The Tokyo Fish Market

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  • Thursday, 12 September 2013 10:29
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The Tokyo Fish Market

If you ask anybody in Tokyo about the city’s Nihonbashi district, they’ll most probably call it a staid business area. The Bank of Japan and the Tokyo Stock Exchange are located there, so too the headquarters of many financial companies. Even the Mitsukoshi and Takashimaya department stores there are thought conservative.

This hasn’t always been the case. Until 1923, Nihonbashi housed a colorful and busy fish market right next to the famous Nihonbashi bridge, the point from which even today all distances to the capital are measured. For hundreds of years at the empire’s navel, the smell of fish and the shouts of fishermen, brokers and peddlers penetrated the air. Some 300 fish wholesalers were located at the market. From fishing villages as far away as Hokkaido, fish arrived early in the morning every day of the year. “Piscine types almost as varied and as beautiful as those at the marvelous Naples Aquarium may be seen,” gushed Terry’s Guide to the Japanese Empire in its 1920 edition.

Some of the fish, dried and salted, was distributed as far as Manchuria in northeastern China and the distant interior of China. But most of the supplies fed the inhabitants of Tokyo, or Edo as it was called until 1868. A good deal of it was fresh. That was no mean accomplishment at a time when transportation was by foot, horseback or boat. Horse-drawn carriages were unknown, and even oxcarts were rare. Japanese roads wouldn’t be ready for wheeled transport until well into the 20th century.

Keeping the fish fresh was a challenge. Some routes required constant transferring from boats to horses and back. Sailors transporting fish eventually learned to preserve premium merchandise by equipping their boats with saltwater tanks. Vendors used tubs or barrels. This custom survives to this day, with trucks outfitted with water tanks and shops with glass aquariums.

By 1721, Edo was the largest city in the world, with an estimated population of one million. Lots of mouths to feed. Some areas sent as many as 120 to 130 horses loaded with fish to the city every single day. These fish transports were important. Even the 1 — Boats are docked at the Nihonbashi fish market, ca 1890s. 2 — A streetcar crosses the Nihonbashi bridge, the white buildings on the right constitute the fishmarket, ca 1910s. 1 2 3 The Tokyo Fish Market processions of regional lords, which usually required everyone to stop and bow for them, would let fish transporters go ahead.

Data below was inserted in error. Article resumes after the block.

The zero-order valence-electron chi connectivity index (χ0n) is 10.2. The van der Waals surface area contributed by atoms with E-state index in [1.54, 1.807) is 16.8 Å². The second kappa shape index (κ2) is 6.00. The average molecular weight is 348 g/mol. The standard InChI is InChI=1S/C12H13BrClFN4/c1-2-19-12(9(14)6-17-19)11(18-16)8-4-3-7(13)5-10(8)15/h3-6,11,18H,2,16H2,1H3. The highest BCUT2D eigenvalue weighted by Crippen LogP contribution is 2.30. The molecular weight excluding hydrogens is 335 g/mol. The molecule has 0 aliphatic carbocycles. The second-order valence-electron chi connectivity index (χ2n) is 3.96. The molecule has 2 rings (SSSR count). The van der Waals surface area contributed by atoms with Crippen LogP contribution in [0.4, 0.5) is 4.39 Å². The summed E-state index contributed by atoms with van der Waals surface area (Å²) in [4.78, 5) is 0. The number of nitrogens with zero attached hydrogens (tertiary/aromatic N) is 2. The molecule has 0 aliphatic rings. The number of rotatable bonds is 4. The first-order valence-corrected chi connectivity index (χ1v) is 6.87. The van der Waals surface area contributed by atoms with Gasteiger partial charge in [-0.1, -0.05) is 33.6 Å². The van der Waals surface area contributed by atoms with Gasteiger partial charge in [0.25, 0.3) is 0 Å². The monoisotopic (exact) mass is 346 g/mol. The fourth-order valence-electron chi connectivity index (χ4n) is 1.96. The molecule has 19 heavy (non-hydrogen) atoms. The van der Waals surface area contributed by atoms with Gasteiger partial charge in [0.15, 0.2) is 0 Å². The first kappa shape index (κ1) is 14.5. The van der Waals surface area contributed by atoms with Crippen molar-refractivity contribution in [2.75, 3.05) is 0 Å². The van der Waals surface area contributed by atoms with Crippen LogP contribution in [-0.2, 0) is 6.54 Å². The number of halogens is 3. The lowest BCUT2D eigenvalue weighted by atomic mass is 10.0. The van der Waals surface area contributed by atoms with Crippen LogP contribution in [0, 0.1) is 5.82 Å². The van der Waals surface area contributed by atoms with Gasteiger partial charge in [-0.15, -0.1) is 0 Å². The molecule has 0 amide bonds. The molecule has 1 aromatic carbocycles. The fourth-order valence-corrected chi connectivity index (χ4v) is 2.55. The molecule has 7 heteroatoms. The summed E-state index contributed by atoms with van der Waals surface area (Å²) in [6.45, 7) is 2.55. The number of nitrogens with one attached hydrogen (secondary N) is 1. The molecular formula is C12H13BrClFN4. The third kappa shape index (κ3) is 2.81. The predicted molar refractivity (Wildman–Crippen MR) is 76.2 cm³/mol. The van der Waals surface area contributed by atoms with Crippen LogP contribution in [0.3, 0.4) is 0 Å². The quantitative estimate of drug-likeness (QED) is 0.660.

Men carrying large baskets unloaded the fish from boats docked at the back of the fish market. Vendors carried part of this to shops all over town, while buyers for restaurants and the many huge estates of regional lords purchased large amounts for themselves. Then there were the salesmen who peddled fish in tubs suspended on a long shoulder balanced pole, called a tenbinbo. They announced themselves in a loud sing-song voice. A housewife was able recognize the voice of her favorite salesman and be out before he reached her door.

It all sounds romantic, but it was a tough life. Fish prices were decided behind closed doors by a few powerful people in the market. This was done in the afternoon after the market closed, so vendors and brokers wouldn’t know what prices they’d have to pay until they’d sold their wares. Prices were far from fair. Vendors and brokers had to know their business to keep their heads above water.

As Japan started modernizing in the second half of the 19th century, free-market competition would replace this system and the fish market at Nihonbashi slowly began to loose its importance. Then the Great Kanto Earthquake of 1923 completely destroyed the barely surviving 300-yearold market. It was moved to Tsukiji, near Ginza. A modern market was completed there in 1935 and is still used today. This actually saved the market, as it was now organized on modern and transparent trading principles.

The bustling Tsukiji Market, officially called the Tokyo Metropolitan Central Wholesale Market, is the largest wholesale fish and seafood market in the world. Although best known for its seafood, the market also sells vegetables, fruit, beef and poultry. It handles more than 400 different types of seafood and employs more than 60,000 people. Together with two other Tokyo wholesale markets, Tsukiji handles an incredible 675,000 tons of marine products a year.

But the Tsukiji Market is soon coming to an end as well. In 2015, the market will move to new facilities on reclaimed land in Tokyo Bay. tj

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Written By:

Kjeld Duits

Residing in Japan for over 30 years, Dutch photojournalist Kjeld Duits is Tokyo Journal's Street Editor. In addition to managing one of the first fashion blogs on the net, and the first to cover Japanese street fashion in English, he owns a vast collection of vintage photographs, illustrations and maps of Japan between the 1860s and 1930s (Meiji, Taisho, and early Showa periods) and covers news stories and natural disasters for media organizations worldwide.



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